JLP targets investment - Party outlines plans in manifesto
Ruling party outlines route to jobs
BY INGRID BROWN Observer senior reporter ?email@example.com
Tuesday, December 20, 2011
JOB creation through public/private partnership, resolution of taxation, public sector efficiencies and pension reforms as agreed with the International Monetary Fund (IMF) and the continuation of legislative and regulatory reforms to strengthen laws and address corruption are the areas slated for immediate attention should the Jamaica Labour Party (JLP) be returned to office after the December 29 poll.
This is according to party leader and Prime Minister Andrew Holness who also highlighted the slew of election promises outlined in the ruling party’s 2011 manifesto launched yesterday.
According to Holness, a government led by him would create sustainable and gainful employment, and the only way to do this is through investment.
“The Government will work closely with the private sector through the establishment of a clear policy of public/private partnership,” Holness told guests at the manifesto launch at the Jamaica Pegasus Hotel in Kingston.
According to the JLP’s manifesto, job creation will be the central focus of the economic strategies and will, among other things, include the merger of Jampro, the Development Bank of Jamaica (DBJ) and Ex-Im Bank to become one investment promotion, financing and marketing powerhouse. This mega-agency, the party said, would be used to attract foreign investment and stimulate local investment.
Chairman of the Manifesto Committee and JLP Deputy Leader Dr Christopher Tufton said special attention will also be given to Micro, Small and Medium-Sized Enterprises (MSMEs) with an MSME policy to be tabled for implementation by the first quarter of next year.
“We are working with a number of agencies to fund MSMEs and an announcement will be made in the first quarter of next year in conjunction with DBJ where $100 million initially will be made available for capacity building,” said Tufton.
Another focus for job creation is ICT which, Tufton said, is one of the pillars of the party’s job creation and economic expansion programme.
“Jamaica is extremely, naturally, and comfortably poised, based on [its] location to North America, the English Language and cost consideration, to shift some of those (ICT) jobs from India or The Philippines to our location,” he said.
The JLP said it would also focus on niche export opportunities with particular emphasis being placed on market access, capacity building, market intelligence and segmentation, as well as promotion. The programme to facilitate increased export sales, the JLP said, would be underpinned by the exploration of new markets for Jamaican products in keeping with existing trade agreements.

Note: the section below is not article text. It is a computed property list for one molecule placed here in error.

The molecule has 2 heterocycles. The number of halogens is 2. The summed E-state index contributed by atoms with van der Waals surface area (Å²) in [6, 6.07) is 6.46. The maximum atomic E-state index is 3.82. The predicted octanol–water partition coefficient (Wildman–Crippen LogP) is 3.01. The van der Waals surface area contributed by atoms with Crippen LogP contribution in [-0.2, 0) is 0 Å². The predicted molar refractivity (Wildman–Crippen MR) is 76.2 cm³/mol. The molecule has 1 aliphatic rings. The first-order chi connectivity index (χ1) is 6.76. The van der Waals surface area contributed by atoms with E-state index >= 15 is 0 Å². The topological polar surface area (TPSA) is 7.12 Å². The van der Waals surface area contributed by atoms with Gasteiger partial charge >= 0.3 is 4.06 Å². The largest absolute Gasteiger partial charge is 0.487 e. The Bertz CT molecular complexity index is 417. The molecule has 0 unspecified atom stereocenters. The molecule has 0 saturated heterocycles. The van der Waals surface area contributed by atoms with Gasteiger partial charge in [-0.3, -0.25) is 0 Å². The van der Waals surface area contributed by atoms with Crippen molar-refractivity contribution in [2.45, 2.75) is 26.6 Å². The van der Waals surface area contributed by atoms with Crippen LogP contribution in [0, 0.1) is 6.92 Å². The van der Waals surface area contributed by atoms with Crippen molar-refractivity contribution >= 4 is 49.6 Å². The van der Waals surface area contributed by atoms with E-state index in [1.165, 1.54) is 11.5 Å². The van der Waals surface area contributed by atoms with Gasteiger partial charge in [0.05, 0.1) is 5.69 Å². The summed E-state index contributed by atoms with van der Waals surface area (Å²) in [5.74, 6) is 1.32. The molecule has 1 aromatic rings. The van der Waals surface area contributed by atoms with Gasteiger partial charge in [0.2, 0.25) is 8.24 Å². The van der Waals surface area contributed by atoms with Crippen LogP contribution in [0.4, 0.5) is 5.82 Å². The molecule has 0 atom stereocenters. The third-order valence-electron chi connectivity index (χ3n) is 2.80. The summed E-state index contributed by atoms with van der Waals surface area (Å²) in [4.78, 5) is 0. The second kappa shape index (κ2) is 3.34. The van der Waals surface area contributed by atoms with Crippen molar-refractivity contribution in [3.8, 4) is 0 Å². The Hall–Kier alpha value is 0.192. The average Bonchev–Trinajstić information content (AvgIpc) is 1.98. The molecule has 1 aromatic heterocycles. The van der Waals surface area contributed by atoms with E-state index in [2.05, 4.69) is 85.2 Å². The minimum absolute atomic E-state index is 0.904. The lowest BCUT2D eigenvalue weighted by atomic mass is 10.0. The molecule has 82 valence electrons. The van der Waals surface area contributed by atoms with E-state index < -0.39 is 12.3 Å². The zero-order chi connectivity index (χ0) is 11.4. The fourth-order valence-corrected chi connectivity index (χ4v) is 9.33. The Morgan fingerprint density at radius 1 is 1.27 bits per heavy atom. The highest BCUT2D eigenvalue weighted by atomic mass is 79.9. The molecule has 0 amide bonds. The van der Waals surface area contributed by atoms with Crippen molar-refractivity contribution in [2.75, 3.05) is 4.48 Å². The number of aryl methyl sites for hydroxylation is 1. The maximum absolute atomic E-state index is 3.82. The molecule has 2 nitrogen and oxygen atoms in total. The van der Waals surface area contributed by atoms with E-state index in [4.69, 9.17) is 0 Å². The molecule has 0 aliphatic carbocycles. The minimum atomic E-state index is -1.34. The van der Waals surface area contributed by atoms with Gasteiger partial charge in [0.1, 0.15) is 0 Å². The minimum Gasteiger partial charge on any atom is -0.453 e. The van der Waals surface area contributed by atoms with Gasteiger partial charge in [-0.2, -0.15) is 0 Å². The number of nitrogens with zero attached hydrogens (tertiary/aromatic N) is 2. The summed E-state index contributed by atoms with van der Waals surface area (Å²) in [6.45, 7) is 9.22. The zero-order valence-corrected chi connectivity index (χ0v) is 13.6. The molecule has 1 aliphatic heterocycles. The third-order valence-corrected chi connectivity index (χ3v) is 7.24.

Additionally, the ruling party said it is committed to the introduction of online registration of companies, reduction of multiple business filings, introduction of electronic signature, and addressing bureaucracy to enable the business environment.
“The super form is almost complete, and by the first quarter of next year we will have online transactions with a super form where businesses can fill out one form instead of visiting several agencies in order to complete the registration process,” Tufton said.
The JLP’s solution for the energy crisis is the continued modernisation of the electricity generation infrastructure, diversifying the fuel/renewables mix, strengthening regulations and institutions, and promoting energy efficiency and conservation.
Plans are also said to be far advanced for the establishment of the credit bureau and it is slated to come on stream by mid-year in 2012.
The JLP is also proposing the development of enterprise zones which would be located in major urban and rural centres with appropriate incentives and shared services to facilitate new start-ups in the manufacturing, agricultural and service sectors.
By the middle of next year, Tufton said, Jamaica jerk, rum and Blue Mountain coffee, once registered, will become authentic Jamaican products, which means they can only be manufactured here in Jamaica with local raw material.
Meanwhile, Tufton said the country will see significant progress in the first two quarters of next year in terms of insolvency laws which are fundamental towards encouraging entrepreneurship.
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